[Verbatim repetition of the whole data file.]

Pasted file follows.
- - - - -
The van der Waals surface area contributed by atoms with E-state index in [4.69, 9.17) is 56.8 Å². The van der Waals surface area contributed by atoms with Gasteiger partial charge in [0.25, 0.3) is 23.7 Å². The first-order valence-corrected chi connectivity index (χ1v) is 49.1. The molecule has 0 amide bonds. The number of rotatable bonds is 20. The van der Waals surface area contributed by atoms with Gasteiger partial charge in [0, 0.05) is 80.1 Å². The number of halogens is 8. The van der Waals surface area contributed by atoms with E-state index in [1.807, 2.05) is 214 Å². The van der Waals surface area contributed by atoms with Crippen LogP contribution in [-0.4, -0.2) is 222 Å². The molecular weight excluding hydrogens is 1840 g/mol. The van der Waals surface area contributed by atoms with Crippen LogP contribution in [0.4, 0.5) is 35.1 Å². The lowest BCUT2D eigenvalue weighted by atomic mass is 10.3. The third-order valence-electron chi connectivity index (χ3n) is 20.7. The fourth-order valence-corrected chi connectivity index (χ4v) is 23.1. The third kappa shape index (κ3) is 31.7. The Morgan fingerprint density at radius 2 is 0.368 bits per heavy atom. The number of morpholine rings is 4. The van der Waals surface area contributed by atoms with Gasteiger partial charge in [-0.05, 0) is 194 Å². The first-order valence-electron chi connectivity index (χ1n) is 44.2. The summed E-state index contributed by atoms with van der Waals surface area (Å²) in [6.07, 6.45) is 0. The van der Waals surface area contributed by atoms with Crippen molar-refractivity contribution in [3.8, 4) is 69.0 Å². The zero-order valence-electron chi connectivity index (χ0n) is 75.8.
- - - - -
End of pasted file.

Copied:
The van der Waals surface area contributed by atoms with E-state index in [4.69, 9.17) is 56.8 Å². The van der Waals surface area contributed by atoms with Gasteiger partial charge in [0.25, 0.3) is 23.7 Å². The first-order valence-corrected chi connectivity index (χ1v) is 49.1. The molecule has 0 amide bonds. The number of rotatable bonds is 20. The van der Waals surface area contributed by atoms with Gasteiger partial charge in [0, 0.05) is 80.1 Å². The number of halogens is 8. The van der Waals surface area contributed by atoms with E-state index in [1.807, 2.05) is 214 Å². The van der Waals surface area contributed by atoms with Crippen LogP contribution in [-0.4, -0.2) is 222 Å². The molecular weight excluding hydrogens is 1840 g/mol. The van der Waals surface area contributed by atoms with Crippen LogP contribution in [0.4, 0.5) is 35.1 Å². The lowest BCUT2D eigenvalue weighted by atomic mass is 10.3. The third-order valence-electron chi connectivity index (χ3n) is 20.7. The fourth-order valence-corrected chi connectivity index (χ4v) is 23.1. The third kappa shape index (κ3) is 31.7. The Morgan fingerprint density at radius 2 is 0.368 bits per heavy atom. The number of morpholine rings is 4. The van der Waals surface area contributed by atoms with Gasteiger partial charge in [-0.05, 0) is 194 Å². The first-order valence-electron chi connectivity index (χ1n) is 44.2. The summed E-state index contributed by atoms with van der Waals surface area (Å²) in [6.07, 6.45) is 0. The van der Waals surface area contributed by atoms with Crippen molar-refractivity contribution in [3.8, 4) is 69.0 Å². The zero-order valence-electron chi connectivity index (χ0n) is 75.8.